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Stone Phillps & Fading Star Power in Network TV News

Anchorman Stone Phillips, famous for 15 years on Dateline, is out of a job for the time being. NBC announced on May 22, 2007 that the company had decided not to renew his contract, instead letting it expire at the end of June. The move is part of a cost cutting measure imposed on NBC by parent company GE. Letting Phillips go will save the company $7 million a year in salary.

This event is illustrative of two emerging trends in television journalism. The first is the decline in star power in who reports the news on network TV. With the biggest names in TV anchormen now absent from airwaves there seems to be a vacuum of star power. Peter Jennings, Tom Brokaw, and Dan Rather each had a loyal following of their own. They were more than just stars, they were trusted sources of information. The generation of anchors that have replaced these giants still has a long way to go in filling their shoes in terms of ratings and viewer loyalty. The likelihood they this new crop will grow to the same stature of past anchors seems low, given the current fractured news market.

Disinterest in star anchors relates to fact that people care less about where their information comes from than about the accuracy, timeliness, and relevance of the information.

Stone Phillips, the long time Dateline NBC star is out of a job for the time being.  His departure highlights a trend in budget concious news executives seeing increased competition as a reason to cut budgets, starting with the star TV news types, like Stone!
The decline in star power also has to do with the shift of stardom from reporters and anchors to news commentators. Some of the biggest names in news today are actually not in the business of reporting the news, but are in the business news commentary. Names at the forefront of this group include, Rush Limbaugh, Bill O’Reilly and relative new comer Glen Beck, though there is no shortage of others in this growing field on cable news.

This shift away from star anchors and toward star commentators has to do with shifting public perception of the media. Increasingly there is a sense that the “mainstream media” is full of biases. This perception is fueled by the growing distrust in this country of corporations, who increasingly are coming to control the large media outlets. Added to this trend are the increasing discoveries of reporters who have reported false news in hopes of rapidly advancing their own careers. Perhaps the two most prominent recent examples are print reporters Jason Blare and Stephen Glass, the latter who was the subject of the 2003 film [Shattered Glass]. Add to this the famous reporting gaffe by Dan Rather involving forged documents and it is no surprise that many individuals prefer the filter that news commentary can provide to their information.

Perhaps also contributing to the trend toward commentary and away from reporting is the increasing complexity and sheer volume of available information. The public appetite for understanding the world, not just knowing about facts, is growing. Trusted commentators therefore become more important than trusted reporters, since the commentators’ role is to put facts into context, not merely gather and report facts.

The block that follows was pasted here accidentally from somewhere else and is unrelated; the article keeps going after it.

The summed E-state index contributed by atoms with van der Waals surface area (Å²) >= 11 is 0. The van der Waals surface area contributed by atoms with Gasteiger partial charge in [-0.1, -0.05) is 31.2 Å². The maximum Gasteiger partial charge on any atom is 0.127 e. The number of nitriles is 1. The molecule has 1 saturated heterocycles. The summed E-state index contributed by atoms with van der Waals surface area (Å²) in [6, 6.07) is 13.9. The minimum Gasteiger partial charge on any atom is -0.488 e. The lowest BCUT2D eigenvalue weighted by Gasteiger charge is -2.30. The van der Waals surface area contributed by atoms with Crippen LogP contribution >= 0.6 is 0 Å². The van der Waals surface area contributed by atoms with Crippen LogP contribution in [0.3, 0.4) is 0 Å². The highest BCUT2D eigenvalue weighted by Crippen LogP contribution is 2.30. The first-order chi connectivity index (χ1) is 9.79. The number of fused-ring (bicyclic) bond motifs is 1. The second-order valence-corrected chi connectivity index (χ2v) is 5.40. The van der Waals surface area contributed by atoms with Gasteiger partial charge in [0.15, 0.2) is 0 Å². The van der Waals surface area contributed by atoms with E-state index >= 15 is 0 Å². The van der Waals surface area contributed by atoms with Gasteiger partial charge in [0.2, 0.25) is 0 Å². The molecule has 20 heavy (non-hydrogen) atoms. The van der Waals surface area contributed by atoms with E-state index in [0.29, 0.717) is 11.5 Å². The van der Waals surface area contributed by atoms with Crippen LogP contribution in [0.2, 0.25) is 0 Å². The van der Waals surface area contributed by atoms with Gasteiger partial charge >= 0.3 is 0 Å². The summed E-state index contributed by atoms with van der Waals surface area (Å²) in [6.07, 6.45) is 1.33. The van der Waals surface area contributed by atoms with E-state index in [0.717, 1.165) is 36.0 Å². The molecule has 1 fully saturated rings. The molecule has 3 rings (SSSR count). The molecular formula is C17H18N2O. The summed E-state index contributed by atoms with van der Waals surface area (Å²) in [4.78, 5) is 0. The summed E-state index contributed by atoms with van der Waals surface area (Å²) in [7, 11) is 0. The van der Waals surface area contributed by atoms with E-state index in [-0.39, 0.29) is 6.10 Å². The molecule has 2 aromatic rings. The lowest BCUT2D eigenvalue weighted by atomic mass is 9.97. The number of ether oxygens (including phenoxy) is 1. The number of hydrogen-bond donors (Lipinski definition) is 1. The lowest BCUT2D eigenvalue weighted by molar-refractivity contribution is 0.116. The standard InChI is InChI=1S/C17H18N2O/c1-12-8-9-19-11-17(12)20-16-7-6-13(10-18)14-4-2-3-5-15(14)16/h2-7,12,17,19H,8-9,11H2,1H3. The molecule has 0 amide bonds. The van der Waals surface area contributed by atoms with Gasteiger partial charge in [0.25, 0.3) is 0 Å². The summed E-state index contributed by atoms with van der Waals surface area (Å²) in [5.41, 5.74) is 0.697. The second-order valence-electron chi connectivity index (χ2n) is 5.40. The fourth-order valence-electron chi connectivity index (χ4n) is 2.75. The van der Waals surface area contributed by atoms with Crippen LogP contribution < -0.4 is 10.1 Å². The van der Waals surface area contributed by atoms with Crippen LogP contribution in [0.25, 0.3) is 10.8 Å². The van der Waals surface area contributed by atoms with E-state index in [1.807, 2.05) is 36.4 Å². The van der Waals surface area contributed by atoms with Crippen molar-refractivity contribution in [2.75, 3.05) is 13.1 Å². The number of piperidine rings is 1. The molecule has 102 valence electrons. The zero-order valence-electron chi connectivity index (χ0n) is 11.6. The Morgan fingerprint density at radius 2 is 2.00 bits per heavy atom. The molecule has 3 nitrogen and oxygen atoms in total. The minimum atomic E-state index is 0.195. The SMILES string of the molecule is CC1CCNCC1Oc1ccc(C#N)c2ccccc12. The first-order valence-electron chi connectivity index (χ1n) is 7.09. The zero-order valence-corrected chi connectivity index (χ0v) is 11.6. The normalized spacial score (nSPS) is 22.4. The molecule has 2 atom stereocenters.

The second trend that the dismissal of Stone Phillips highlights is the decreasing interest in television newsmagazines and network news overall. Dateline NBC was aired up to 5 times a week in its heyday in the mid 1990’s. This coming season the show is set to air once weekly. Additionally, ABC will discontinue PrimeTime Live. Even network TV news shows not being cut are experiencing declining viewership, including the network evening news.

As the numbers of viewers decline, ad revenue drops off and shows become less profitable. To maintain profit margins corporate entities come in and try to cut costs. One way to cut a large cost quickly is to lose the expensive anchor.

Network news programs of all types are facing unprecedented levels of competition and this competition does not show signs of going away. With the 24 hour news cycle, people are able to get their news at any point they choose during the day or night rather than having to wait for the scheduled window of information provided by network news programs. Additionally, people have their choice of outlets for news, whether they opt for online news sources or cable news sources.

Not satisfied to just serve niche news markets, newcomers are pushing further into the turf of network news. Where newsmagazines had a huge advantage in areas like celebrity interviews, investigative reports, and human interest stories, the competition has caught up. The internet is now full of celebrity-chasing video bloggers who work red carpets and events capturing interviews with movie stars, models and musicians. Local news stations can now broadcast their own investigative reports world-wide through streaming video on their websites. Even newspaper giant [The New York Times] is creating video segments in the areas of human interest and special reports which are distributed both through their website and through cable TV channels, with print journalists also doubling as on-camera correspondents. For viewers these alternative formats are becoming more popular, since they can bypass any stories not of interest and head straight to the content of most interest. With viewers jumping directly into reporting segments the role of the anchor is diminished or even eliminated.

There is little doubt that the forces of evolution are at work in the eco-system of journalism, and natural selection may just lead to the extinction of the high-paid network news anchor.

by Cameron Hatch
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